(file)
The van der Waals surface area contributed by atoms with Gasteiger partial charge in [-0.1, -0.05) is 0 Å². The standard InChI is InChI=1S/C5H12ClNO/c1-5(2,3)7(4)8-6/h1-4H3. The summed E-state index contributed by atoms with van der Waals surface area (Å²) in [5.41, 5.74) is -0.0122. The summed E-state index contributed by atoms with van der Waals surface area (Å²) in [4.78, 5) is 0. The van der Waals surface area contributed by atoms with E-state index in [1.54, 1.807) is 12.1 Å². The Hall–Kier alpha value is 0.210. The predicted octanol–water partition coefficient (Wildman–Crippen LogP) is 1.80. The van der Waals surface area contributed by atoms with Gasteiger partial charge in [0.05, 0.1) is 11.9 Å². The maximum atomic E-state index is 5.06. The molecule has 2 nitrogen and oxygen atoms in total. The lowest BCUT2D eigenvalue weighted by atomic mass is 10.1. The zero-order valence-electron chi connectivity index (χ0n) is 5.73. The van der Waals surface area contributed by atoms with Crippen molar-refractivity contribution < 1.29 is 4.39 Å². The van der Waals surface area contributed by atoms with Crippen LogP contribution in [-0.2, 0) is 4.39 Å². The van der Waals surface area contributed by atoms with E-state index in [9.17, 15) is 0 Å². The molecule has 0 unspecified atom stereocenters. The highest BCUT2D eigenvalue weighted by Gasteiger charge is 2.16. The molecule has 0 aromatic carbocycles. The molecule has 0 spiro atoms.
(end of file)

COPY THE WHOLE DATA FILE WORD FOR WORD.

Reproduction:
The van der Waals surface area contributed by atoms with Gasteiger partial charge in [-0.1, -0.05) is 0 Å². The standard InChI is InChI=1S/C5H12ClNO/c1-5(2,3)7(4)8-6/h1-4H3. The summed E-state index contributed by atoms with van der Waals surface area (Å²) in [5.41, 5.74) is -0.0122. The summed E-state index contributed by atoms with van der Waals surface area (Å²) in [4.78, 5) is 0. The van der Waals surface area contributed by atoms with E-state index in [1.54, 1.807) is 12.1 Å². The Hall–Kier alpha value is 0.210. The predicted octanol–water partition coefficient (Wildman–Crippen LogP) is 1.80. The van der Waals surface area contributed by atoms with Gasteiger partial charge in [0.05, 0.1) is 11.9 Å². The maximum atomic E-state index is 5.06. The molecule has 2 nitrogen and oxygen atoms in total. The lowest BCUT2D eigenvalue weighted by atomic mass is 10.1. The zero-order valence-electron chi connectivity index (χ0n) is 5.73. The van der Waals surface area contributed by atoms with Crippen molar-refractivity contribution < 1.29 is 4.39 Å². The van der Waals surface area contributed by atoms with Crippen LogP contribution in [-0.2, 0) is 4.39 Å². The van der Waals surface area contributed by atoms with E-state index in [9.17, 15) is 0 Å². The molecule has 0 unspecified atom stereocenters. The highest BCUT2D eigenvalue weighted by Gasteiger charge is 2.16. The molecule has 0 aromatic carbocycles. The molecule has 0 spiro atoms.